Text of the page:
About 2.1 million Australians are estimated to have osteoarthritis (OA), much of which affects the knee.
Patients often believe that OA leads to a progressive deterioration and “wearing out” of their joint – joint replacement surgery being just a matter of time. This belief can limit engagement in non-surgical treatments – why would a patient bother when they believe they are headed for the operating table anyway? Might as well get it over with!
In conditions like OA, that take a protracted course, it can be hard to measure progress. OA causes many symptoms – pain, swelling, weakness, instability, catching and deformity among them. Identifying what symptoms are actually limiting your patient is the first step to addressing them and KOOS can help you do this nicely. By monitoring your patient’s OA symptoms over time using KOOS, you will be able to demonstrate deterioration or improvement, the results of your interventions, and encourage your patient on their journey. Discussing the results and regular follow-up measures also show them you care about what is bothering them and not just their diagnosis. It’s also helpful to show patients how they compare to others.
Knee injury and Osteoarthritis Outcome Score (KOOS) can be used in patients who have knee OA or a knee injury that can result in OA e.g. ACL and meniscal injuries.
The KOOS is a widely used PROM in knee OA or conditions that can lead to OA (such as ligament or meniscal injury). It contains sub-scales covering important symptom domains with each question having 5 response options. A normalised score out of 100 is calculated for each sub-scale. (The scoring and calculations are complicated and tedious using a pen and paper method, and even using the KOOS.nu excel file still requires a lot of your time). A KOOS sub-scale score of 0 indicates severe symptoms, 100 no symptoms. KOOS is not designed to be used as an aggregated score, however this is commonly used to get an overall feel for a patient’s disability and to guide decisions around timing for surgery. In practice, this aggregate score can show patients they are not “bad enough” for surgery and encourage compliance with non-operative treatments.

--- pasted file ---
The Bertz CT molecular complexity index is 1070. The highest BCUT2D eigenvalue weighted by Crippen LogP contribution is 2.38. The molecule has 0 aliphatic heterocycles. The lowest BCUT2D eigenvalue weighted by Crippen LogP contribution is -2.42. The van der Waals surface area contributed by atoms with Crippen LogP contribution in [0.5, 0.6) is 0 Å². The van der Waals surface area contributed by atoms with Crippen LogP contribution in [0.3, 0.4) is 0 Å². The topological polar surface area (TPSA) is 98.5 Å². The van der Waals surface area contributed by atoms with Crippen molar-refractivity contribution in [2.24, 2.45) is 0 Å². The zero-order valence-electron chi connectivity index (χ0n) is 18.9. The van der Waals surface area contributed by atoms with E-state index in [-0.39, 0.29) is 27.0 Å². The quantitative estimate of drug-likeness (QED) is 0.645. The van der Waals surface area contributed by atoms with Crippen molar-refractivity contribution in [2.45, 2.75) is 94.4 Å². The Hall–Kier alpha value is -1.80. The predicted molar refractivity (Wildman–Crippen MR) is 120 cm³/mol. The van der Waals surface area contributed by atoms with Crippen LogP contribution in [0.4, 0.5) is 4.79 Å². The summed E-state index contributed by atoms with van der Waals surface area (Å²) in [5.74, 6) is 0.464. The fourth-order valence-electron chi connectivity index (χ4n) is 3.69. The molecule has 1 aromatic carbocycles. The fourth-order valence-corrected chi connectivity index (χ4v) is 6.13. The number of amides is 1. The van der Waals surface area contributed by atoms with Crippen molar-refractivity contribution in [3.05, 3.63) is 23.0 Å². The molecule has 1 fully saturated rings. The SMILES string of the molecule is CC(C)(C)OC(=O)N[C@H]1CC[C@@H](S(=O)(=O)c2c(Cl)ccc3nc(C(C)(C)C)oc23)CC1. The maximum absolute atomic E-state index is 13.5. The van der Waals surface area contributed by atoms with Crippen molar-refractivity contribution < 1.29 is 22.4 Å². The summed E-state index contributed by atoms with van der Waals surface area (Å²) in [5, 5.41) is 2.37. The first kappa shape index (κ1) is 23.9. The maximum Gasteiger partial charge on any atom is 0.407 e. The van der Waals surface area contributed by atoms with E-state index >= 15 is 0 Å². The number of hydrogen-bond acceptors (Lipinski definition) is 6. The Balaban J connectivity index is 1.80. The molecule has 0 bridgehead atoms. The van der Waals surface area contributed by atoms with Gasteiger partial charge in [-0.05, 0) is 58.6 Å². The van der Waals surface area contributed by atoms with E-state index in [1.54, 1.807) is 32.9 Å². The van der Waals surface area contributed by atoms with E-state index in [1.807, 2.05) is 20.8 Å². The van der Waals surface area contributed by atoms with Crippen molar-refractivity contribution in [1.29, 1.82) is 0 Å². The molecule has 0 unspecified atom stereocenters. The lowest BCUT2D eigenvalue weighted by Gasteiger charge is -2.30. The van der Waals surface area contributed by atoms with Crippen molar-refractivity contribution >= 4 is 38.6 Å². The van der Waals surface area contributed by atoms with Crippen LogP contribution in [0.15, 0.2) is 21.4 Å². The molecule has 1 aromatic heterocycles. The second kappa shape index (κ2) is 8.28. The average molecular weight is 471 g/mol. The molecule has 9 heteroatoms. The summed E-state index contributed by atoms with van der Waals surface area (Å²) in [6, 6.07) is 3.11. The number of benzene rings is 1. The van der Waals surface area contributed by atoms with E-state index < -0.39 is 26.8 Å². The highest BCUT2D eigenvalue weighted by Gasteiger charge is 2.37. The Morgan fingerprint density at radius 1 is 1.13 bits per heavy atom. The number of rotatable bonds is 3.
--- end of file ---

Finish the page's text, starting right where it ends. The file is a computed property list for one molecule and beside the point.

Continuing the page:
- ADL – function in daily living
- Function in Sport and Recreation
- Symptoms – other
- Quality of Life – related to the knee
KOOS short form (a 7 question physical function survey) has been included in the knee set chosen by the International Consortium for Health Outcome Measures (ICHOM). KOOS also contains all the items forming the WOMAC (another commonly used PROM for knee OA) plus others that make it useful for acute knee injury as well. This makes KOOS a great tool for clinicians and researchers alike.
We love KOOS because it gives us lots of useful information about our OA patients and can track them over the entire course of their disease. The questionnaire is quite long however, and we didn’t like scoring the paper surveys – so we made MyScoreIt! Given the purpose of MyScoreIt is to engage patients, we have taken some liberties with the graph presentation, and measure an aggregated or overall score as well. We hope this makes sense to patients and that clinicians will enjoy using it!